DPS Semantics ~ Official website ~

                               "Famous" Semantics Words
                                  2014- 2015
hallelujah       (hal-uh-LOO-yuh)    interjection    [<Hebrew]
                            used to express praise or thanks 
                               Andy yelled, "Hallelujah!" when he found out that he had
                                passed the math test.
                            (First appeared in Words of the Champions in 1981 and
                              in Scripps grade-specific 9th grade word list in 2013.)
krill        (kril)   n.    [<Norwegian]
                planktonic crustaceans and larvae that constitute
                 the principal food of whalebone whales
                     Researchers are studying ways to process protein-rich
                      krill into human food.
                    (First appeared in Paideia in 2006 - Down by the Sea.)
jiggety        (JIG-uh-tee)   adj.    [probably<French<Germanic]
                      moving with fits and starts; jerky; unsteady
                          My hands are so jiggety that I can hardly hold the
                            paper steady to read it.
                         (On the National Spelling Bee written test in 2011 and the
                          City Written spelling test in 2016.)
concomitant        (kawn-KAWM-uh-tuhnt)   adj.    [<Latin]
                             occurring along with or at the same as
                              Mr. Simmons noted that his sons poor grades in algebra
                              were concomitant with the start of the basketball season.
                    (First appeared in Words of the Champions in 1953 and in Paideia in 2004
                     - It’s About Time.  On the Colorado State Written Test in 1995.  The word
                     was misspelled by Tia Karkos of Slavens School when she finished
                     runner-up to Himanvi Kopuri of Hamilton Middle School at the District
                     Orals Championship Spelling Bee in 2013.)
hurdy-gurdy        (huhr-dee-GUHR-dee)   n.    [probably imitative]
                             a stringed instrument resembling a lute in which the
                             sound is produced by the friction of a rosined wheel
                             turned by a crank against the strings and the pitches
                             are varied by a set of mechanical keys 
                                  The hurdy-gurdy is also called a barrel organ or a street piano.
                    (On March 8, 2014 hurdy-gurdy became the first hyphenated word ever used
                      at the Colorado State Spelling Bee.  It was correctly spelled by Alex Jurich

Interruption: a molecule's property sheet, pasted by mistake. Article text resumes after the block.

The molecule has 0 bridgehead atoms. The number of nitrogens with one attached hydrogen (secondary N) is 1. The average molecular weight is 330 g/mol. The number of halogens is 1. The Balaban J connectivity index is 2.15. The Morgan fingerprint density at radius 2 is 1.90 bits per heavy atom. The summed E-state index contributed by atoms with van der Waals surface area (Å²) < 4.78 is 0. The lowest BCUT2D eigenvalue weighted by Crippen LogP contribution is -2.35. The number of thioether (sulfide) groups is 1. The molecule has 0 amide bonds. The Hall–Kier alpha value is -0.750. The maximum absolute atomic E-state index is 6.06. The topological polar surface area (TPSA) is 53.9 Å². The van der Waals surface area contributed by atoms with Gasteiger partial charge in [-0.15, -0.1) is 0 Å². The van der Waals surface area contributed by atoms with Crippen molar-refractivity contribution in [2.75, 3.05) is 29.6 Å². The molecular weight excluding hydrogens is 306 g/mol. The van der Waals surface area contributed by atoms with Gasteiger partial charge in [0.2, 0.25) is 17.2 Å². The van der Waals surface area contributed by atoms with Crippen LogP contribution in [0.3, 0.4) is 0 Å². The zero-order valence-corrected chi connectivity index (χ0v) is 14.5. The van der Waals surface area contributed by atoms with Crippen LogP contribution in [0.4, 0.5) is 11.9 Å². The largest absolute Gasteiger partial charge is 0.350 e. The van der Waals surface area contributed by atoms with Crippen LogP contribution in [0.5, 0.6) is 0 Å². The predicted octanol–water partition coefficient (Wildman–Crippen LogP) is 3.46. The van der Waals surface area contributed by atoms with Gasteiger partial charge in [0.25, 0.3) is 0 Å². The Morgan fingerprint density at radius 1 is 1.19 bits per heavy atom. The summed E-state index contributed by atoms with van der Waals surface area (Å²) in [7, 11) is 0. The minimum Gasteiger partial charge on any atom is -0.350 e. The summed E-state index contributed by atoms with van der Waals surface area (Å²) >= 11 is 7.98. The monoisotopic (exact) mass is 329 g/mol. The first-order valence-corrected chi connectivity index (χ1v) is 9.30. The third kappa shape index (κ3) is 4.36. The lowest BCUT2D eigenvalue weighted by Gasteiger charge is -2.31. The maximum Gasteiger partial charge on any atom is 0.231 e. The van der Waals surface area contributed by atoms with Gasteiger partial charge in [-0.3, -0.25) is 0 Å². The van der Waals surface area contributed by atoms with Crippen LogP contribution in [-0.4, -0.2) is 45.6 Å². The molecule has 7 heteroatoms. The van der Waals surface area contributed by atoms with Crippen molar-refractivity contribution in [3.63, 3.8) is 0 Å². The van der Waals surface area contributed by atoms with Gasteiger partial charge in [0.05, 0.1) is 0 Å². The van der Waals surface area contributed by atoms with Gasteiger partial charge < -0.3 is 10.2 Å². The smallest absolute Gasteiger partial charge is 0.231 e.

of Hamilton Middle School, the eventual state champion.)
speciesism        (SPEE-sheez-iz-uhm)   n.    [<Latin]
                            prejudice based on species, especially discrimination
                            against animals; the assumption of human superiority
                              Speciesism is a term used by animal rights advocates when
                              protesting the mistreatment of various animal groups by humans.
                              (The term was coined in 1970 by Richard Ryder to point out that the
                               exploitation of animals or the causing of them to suffer at the hands
                               of humans was morally wrong.)
diptych      (DIP-tik)   n.    [<Latin<Greek]
                   a picture or series of pictures painted on two tablets  
                    connected by hinges
                           The church’s altarpiece is a Byzantine diptych.
                    (Diptych was the winning word for Alex Jurich of Hamilton Middle School when
                     he won the 2014 Colorado State Spelling Bee.  First appeared in Paideia in
                     2002 - Spelling Counts.  Diptych was on the Colorado State Spelling Bee
                     written test in 1982.)
lemur        (LEE-muhr)    n.    [<Latin]
                    a small, tree-dwelling primate with large eyes formerly
                    widespread but now largely confined to Madagascar
            The lemur is lower on the evolutionary scale and less intelligent than a monkey.
                       (First appeared in Words of the Champions in 1981
                        and in Paideia in 1997 - Mammals.)
resuscitate        (ree-SUS-uh-tayt)    v.    [<Latin]
                          to revive from apparent death or from unconsciousness
                                  A young intern pushed through the crowd to resuscitate
                                  the unconscious child.
                           (First appeared in Words of the Champions in 1953.  On the Colorado
                           State Written Test in 1976 and 1984 and the City Written Test in 2015.)
piteous        (PIT-ee-uhs)    adj.    [<English<French]